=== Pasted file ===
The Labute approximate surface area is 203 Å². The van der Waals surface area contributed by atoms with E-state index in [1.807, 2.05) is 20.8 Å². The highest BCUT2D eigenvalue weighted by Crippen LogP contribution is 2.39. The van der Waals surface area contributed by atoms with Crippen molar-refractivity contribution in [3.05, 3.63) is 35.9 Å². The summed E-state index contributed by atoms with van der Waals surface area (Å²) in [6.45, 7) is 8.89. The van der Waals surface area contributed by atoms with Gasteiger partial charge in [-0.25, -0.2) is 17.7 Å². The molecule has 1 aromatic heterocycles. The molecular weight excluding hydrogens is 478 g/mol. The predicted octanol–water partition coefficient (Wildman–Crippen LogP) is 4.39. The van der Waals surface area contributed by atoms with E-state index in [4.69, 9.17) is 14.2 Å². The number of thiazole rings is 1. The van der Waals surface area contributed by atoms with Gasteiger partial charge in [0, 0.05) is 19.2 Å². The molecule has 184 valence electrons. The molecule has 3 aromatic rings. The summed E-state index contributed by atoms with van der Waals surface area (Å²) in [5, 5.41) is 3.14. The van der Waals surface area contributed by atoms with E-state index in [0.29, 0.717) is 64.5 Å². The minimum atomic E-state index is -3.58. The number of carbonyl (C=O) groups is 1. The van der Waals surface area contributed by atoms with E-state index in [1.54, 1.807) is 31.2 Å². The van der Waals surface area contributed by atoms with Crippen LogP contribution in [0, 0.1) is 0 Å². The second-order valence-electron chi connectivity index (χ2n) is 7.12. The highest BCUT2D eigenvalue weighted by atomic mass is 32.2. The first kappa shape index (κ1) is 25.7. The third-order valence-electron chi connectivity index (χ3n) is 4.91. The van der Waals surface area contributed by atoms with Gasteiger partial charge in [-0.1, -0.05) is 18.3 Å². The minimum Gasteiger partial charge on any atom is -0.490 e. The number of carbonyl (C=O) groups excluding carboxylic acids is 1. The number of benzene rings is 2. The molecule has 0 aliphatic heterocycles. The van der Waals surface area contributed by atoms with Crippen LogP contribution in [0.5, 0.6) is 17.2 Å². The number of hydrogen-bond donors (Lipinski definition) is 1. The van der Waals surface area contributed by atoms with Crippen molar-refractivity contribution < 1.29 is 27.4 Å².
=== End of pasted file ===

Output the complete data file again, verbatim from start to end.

The Labute approximate surface area is 203 Å². The van der Waals surface area contributed by atoms with E-state index in [1.807, 2.05) is 20.8 Å². The highest BCUT2D eigenvalue weighted by Crippen LogP contribution is 2.39. The van der Waals surface area contributed by atoms with Crippen molar-refractivity contribution in [3.05, 3.63) is 35.9 Å². The summed E-state index contributed by atoms with van der Waals surface area (Å²) in [6.45, 7) is 8.89. The van der Waals surface area contributed by atoms with Gasteiger partial charge in [-0.25, -0.2) is 17.7 Å². The molecule has 1 aromatic heterocycles. The molecular weight excluding hydrogens is 478 g/mol. The predicted octanol–water partition coefficient (Wildman–Crippen LogP) is 4.39. The van der Waals surface area contributed by atoms with E-state index in [4.69, 9.17) is 14.2 Å². The number of thiazole rings is 1. The van der Waals surface area contributed by atoms with Gasteiger partial charge in [0, 0.05) is 19.2 Å². The molecule has 184 valence electrons. The molecule has 3 aromatic rings. The summed E-state index contributed by atoms with van der Waals surface area (Å²) in [5, 5.41) is 3.14. The van der Waals surface area contributed by atoms with E-state index in [0.29, 0.717) is 64.5 Å². The minimum atomic E-state index is -3.58. The number of carbonyl (C=O) groups is 1. The van der Waals surface area contributed by atoms with E-state index in [1.54, 1.807) is 31.2 Å². The van der Waals surface area contributed by atoms with Crippen LogP contribution in [0, 0.1) is 0 Å². The second-order valence-electron chi connectivity index (χ2n) is 7.12. The highest BCUT2D eigenvalue weighted by atomic mass is 32.2. The first kappa shape index (κ1) is 25.7. The third-order valence-electron chi connectivity index (χ3n) is 4.91. The van der Waals surface area contributed by atoms with Gasteiger partial charge in [-0.1, -0.05) is 18.3 Å². The minimum Gasteiger partial charge on any atom is -0.490 e. The number of carbonyl (C=O) groups excluding carboxylic acids is 1. The number of benzene rings is 2. The molecule has 0 aliphatic heterocycles. The van der Waals surface area contributed by atoms with Crippen LogP contribution in [0.5, 0.6) is 17.2 Å². The number of hydrogen-bond donors (Lipinski definition) is 1. The van der Waals surface area contributed by atoms with Crippen molar-refractivity contribution < 1.29 is 27.4 Å².